The point of a good view is that it encapsulates, and gives relief from, the journey that has led up to it. We no longer (unless we’re professional location-finders or posey MTV directors) feel the need to traipse around with framing devices, some means of turning landscape into a picture. View is accidental, unlooked for, a breathing space.
Walking the ridgeway of Joseph Bazalgette’s Northern Outfall Sewer, slantwise to the south-east, brings the traveller—if he times it right, in the afternoon in winter—up against the glorious absurdity of Beckton Alp, a man-made conical mound that can be ascended a (resting spaces thoughtfully provided). The gentle climb allows the weary pedestrian time to remember how he got here. He can play back the drift along the sewage outlet, the savagely chopped verges, the bright blue benches (metallic and indestructible), the mustard brickwork cleaned by community service miscreants for use by the next generation of spray-can bandits. The gothic folly of the pumping station, the muddy vistas of Channelsea Creek (landscaped by spare Euro-loot that cannot be used on schools and hospitals), the electric hymns in the low-slung power cables: all these memories and effects flare and bum out as you pant upwards.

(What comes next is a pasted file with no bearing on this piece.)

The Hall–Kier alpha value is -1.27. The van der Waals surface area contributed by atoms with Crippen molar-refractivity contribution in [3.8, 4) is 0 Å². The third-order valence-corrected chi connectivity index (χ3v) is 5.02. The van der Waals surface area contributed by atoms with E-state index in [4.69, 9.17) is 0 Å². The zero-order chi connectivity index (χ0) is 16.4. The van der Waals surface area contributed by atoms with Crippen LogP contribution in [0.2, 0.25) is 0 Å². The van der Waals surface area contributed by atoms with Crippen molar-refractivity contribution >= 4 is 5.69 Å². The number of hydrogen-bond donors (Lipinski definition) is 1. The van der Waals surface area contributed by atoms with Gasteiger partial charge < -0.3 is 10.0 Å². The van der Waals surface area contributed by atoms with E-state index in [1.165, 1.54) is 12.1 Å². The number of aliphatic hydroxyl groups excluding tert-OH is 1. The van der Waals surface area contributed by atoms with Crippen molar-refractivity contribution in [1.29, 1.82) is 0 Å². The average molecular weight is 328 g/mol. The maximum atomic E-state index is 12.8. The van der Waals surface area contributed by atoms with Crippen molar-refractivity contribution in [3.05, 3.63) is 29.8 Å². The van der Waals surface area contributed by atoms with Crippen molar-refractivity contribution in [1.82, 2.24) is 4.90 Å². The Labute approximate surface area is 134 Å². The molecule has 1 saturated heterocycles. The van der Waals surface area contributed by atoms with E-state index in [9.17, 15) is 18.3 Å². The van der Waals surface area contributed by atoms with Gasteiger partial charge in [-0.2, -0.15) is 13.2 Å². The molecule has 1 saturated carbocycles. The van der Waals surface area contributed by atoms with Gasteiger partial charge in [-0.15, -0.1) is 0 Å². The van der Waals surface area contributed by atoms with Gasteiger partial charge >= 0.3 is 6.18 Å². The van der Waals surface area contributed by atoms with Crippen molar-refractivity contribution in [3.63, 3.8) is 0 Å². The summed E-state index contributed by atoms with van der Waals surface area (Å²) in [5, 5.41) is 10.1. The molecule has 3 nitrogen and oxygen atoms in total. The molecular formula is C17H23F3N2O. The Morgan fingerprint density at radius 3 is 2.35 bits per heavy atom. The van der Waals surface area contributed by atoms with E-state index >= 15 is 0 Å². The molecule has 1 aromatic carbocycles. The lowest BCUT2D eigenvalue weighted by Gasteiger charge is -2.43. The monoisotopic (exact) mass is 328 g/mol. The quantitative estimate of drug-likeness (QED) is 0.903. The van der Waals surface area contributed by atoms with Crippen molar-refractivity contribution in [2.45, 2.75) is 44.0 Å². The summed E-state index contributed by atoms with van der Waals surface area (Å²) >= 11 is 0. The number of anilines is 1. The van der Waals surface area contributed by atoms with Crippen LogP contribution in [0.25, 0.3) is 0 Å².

The summit has it all. Now the orange sun-gas is dissolving over the distant glimmer of the unreal city (Canary Wharf and Docklands). This is a post-urban vision seeded by J. G. Ballard and taken to the point of parody: golden browns, flaring scarlet brake-lights on Newham Way, levels and counter-levels of traffic gunning out of town towards the Estuary, hot colours that are absorbed in the grey-blue distance of the river and the Royal Albert Dock. The quiet excitement, the sense of the machinery of metropolitan life, entropy seduced by perpetual motion, is unmatched anywhere within the M25 boundary. The site is mythic, aligned with the lost mound of Whitechapel and the culture of Silbury Hill. It’s the best kind of fake. It aspires to the language of television: a non-operational ski-slope that belongs in some lowlife drama, a body slumped in a chairlift. But that’s not enough, Beckton wants more. The runway of the City Airport in Silvertown. A floodlit driving range. An ancient, tangled graveyard (now, naturally, madeover into an infrequently opened nature reserve). A business park, more dead than alive. A humming screen: heavy-goods vehicles, commuters, river-taxis freighting an absence of passengers to the airport, water-skis carving patterns in the blue-green algae of the docks, short-haul planes dicing with gravity to scrape the thin skies of the Thames corridor. Black smoke, thick with sugar droplets, from the Tate & Lyle factory.
From the privilege of the alp’s viewing platform, leaning on a creosoted railing, the illusion floats before your eyes: that this city makes sense, thereis a pattern, a working design. There has to be a word for it. Obscenery. A carcinogenic high. An opportunity to enjoy a panorama of blight and damage. And underneath, the secret rush of underground rivers bearing away all our heavy-metal shit to a processing ‘farm’. There’s no way back. Better far to remain here, prayers made at the stations of your journey as by pilgrims crawling on their hands and knees up the rocky path of Croagh Patricj. You’ve done it, pitched yourself into a molten apocalypse. The river is boiled, the land convulsed.